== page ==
June's Literary Blog

How they affect us.
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"We read to know
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Friday, August 8, 2014

Flying High
While a good novel can stand on its own merits, sometimes it becomes much better when its reader – and, in this case, its reviewer – knows the author. Such is the case with Waiting in the Wings, the last novel in Jeanette Vaughan's Flying Solo trilogy about intrepid aviatrix Nora Broussard.

I had the pleasure of chatting with Jeanette last year when her first novel, Flying Solo, was released. She relayed a bit of the writing background of the story of a daring woman in New Orleans in the 1960s who, against all odds, learns to fly. In the process, she falls in love with her flight instructor and life, well, life becomes a stormy cloud with a thin silver lining. In the second, Solo Vietnam, Nora braves the worst of the conflict to find MIA Steve. Both were excellent reads. All the more so because I was able to learn first-hand from their author the backstage information that lead to her writing them.

Now, in Waiting in the Wings, Jeanette brings to light yet another twist in Nora's exciting life: the story of the child whom she had out of wedlock and was forced to give up for adoption. Steve, of course, is the father. But what happens to Jena is an eye-opening emotionally charged glimpse into what it is really like to be an adopted child in search of her birthmother.

An adoptee herself, Jeanette's third literary offering is a heartwarming and truly heartfelt story that should be on everyone's reading list. Please wing your way over to www.authorexposure.com to read my review and then fly straight away to your nearest bookstore. This novel will have, as it did mine, your spirits soaring.


12:41 pm edt          Comments

Monday, August 4, 2014

Enough is Enough
My father used to say, "Make what you have do." Meaning that one should be content with what one has. Akin to "If you can't be with the one you love, then love the one you're with."

When I was younger, I did not always subscribe to his philosophy, always seeking a better apartment, the latest "fully loaded” model car, the most stylish – and often the most expensive – outfit to wear. But now that I am getting older and forced to live on a limited retirement income...Well, perhaps my wise and wonderful father was right. The old convertible just needs a good detailing. My old laptop still chugs and whirs along as I blog and write my second novel. No need to move or replace anything. At least, not yet.

See? I am making what I have to be sufficiently enough. And I am perfectly content.

Not, however, like Rita Carmichael in All We Had , the debut novel of visual artist turned author, Anne Weatherwax. Unable to pull herself up out of poverty by the straps of her four-inch high heels Rita, the main protagonist, schleps her thirteen-year-old daughter, Ruthie, across country in search of a better life. Just outside a small town in upstate New York, their old car dies. And it is only a cast of delightfully quirky characters who can save Ruthie from a homeless childhood and Rita from herself.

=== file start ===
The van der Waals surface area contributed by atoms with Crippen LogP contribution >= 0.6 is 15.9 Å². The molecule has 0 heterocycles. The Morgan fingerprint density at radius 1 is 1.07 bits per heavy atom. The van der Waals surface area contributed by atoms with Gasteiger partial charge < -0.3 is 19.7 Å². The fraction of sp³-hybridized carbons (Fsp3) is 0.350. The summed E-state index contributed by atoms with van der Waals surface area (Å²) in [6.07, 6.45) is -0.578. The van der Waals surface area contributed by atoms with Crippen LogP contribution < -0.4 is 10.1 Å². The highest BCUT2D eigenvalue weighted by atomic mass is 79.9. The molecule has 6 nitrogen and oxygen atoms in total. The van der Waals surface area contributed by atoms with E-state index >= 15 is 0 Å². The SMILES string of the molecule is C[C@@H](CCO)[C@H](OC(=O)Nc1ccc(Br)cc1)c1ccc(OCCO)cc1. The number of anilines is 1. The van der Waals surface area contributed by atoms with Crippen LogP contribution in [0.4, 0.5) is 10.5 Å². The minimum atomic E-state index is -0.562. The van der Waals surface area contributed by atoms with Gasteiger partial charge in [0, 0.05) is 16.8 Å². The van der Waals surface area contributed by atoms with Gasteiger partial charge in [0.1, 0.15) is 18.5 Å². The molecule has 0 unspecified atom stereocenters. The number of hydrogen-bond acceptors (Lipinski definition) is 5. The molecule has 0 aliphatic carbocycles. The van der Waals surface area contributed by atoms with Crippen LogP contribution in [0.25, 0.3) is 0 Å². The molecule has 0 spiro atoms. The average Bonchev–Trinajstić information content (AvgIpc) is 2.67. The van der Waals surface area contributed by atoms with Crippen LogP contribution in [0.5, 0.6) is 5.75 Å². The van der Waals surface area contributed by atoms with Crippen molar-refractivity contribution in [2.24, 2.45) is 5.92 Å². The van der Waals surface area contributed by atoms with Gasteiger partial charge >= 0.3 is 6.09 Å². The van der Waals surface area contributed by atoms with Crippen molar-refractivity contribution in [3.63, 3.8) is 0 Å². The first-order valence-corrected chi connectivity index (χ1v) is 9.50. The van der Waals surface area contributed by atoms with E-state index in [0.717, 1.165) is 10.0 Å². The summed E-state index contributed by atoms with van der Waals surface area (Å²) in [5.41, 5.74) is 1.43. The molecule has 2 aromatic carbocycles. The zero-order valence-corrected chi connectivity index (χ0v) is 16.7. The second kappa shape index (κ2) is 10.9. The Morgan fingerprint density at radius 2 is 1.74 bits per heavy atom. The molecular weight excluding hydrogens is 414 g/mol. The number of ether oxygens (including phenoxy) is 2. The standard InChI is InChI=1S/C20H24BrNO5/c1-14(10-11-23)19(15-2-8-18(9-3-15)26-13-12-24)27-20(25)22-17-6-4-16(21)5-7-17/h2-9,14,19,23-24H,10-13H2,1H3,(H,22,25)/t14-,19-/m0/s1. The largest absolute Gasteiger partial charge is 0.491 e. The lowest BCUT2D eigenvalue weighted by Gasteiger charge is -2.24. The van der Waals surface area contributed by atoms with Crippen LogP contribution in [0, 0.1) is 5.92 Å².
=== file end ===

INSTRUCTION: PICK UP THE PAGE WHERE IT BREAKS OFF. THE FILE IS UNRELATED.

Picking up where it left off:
Due to be on bookshelves tomorrow, All We Had is one of those end-of-summer reads that you must take along on vacation or settle in with on a hot, lazy Sunday afternoon. I had the privileged to read and review for www.authorexposure.com an advanced copy the second week in June. So far, this is one of the better captivating stories that I've read this season.
And if there is only one novel you have time to read this month (besides Forty-Thirty, of course!), then make it this one.
12:11 pm edt          Comments

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June J. McInerney, the host of this Literary Blog, is an author, poet, and librettist. Her currently published works include a novel, a book of spiritual inspirations, two volumes of poetry, stories for children (of all ages) and a variety of children's musicals. Her titles include:
Miss Elmira's Secret Treasure: A Novel of Phoenixville during the Early 1900s
Colonial Theatre: A Novel of Phoenixville during the Roarin' 20s 
Phoenix Hose, Hook & Ladder: A Novel of Phoenixville during World War I
Columbia Hotel: A Novel of Phoenixville during the Early 1900s
the Schuylkill Monster: A Novel of Phoenixville in 1978
The Prisoner's Portrait: A Novel of Phoenxville during World War II
Rainbow in the Sky
Meditations for New Members

Adventures of Oreigh Ogglefont
The Basset Chronicles.
Cats of Nine Tales
Spinach Water: A Collection of Poems
Exodus Ending: A Collection of More Spiritual Poems

We Three Kings

Beauty and the Beast


Noah's Rainbow

Peter, Wolf, and Red Riding Hood



Originally from the New York metropolitan area, June currently lives near Valley Forge Park in Pennsylvania with her constant and loving companions, FrankieBernard and Sebastian Cat. She is currently working on her sixth novel.

June's novels can be purchased at amazon.com, through Barnes and Noble,
at the Historical Society of the Phoenixville Area,
the Gateway Pharmacy in Phoenixvile, PA

For more information about her musicals, which are also available on amazon.com,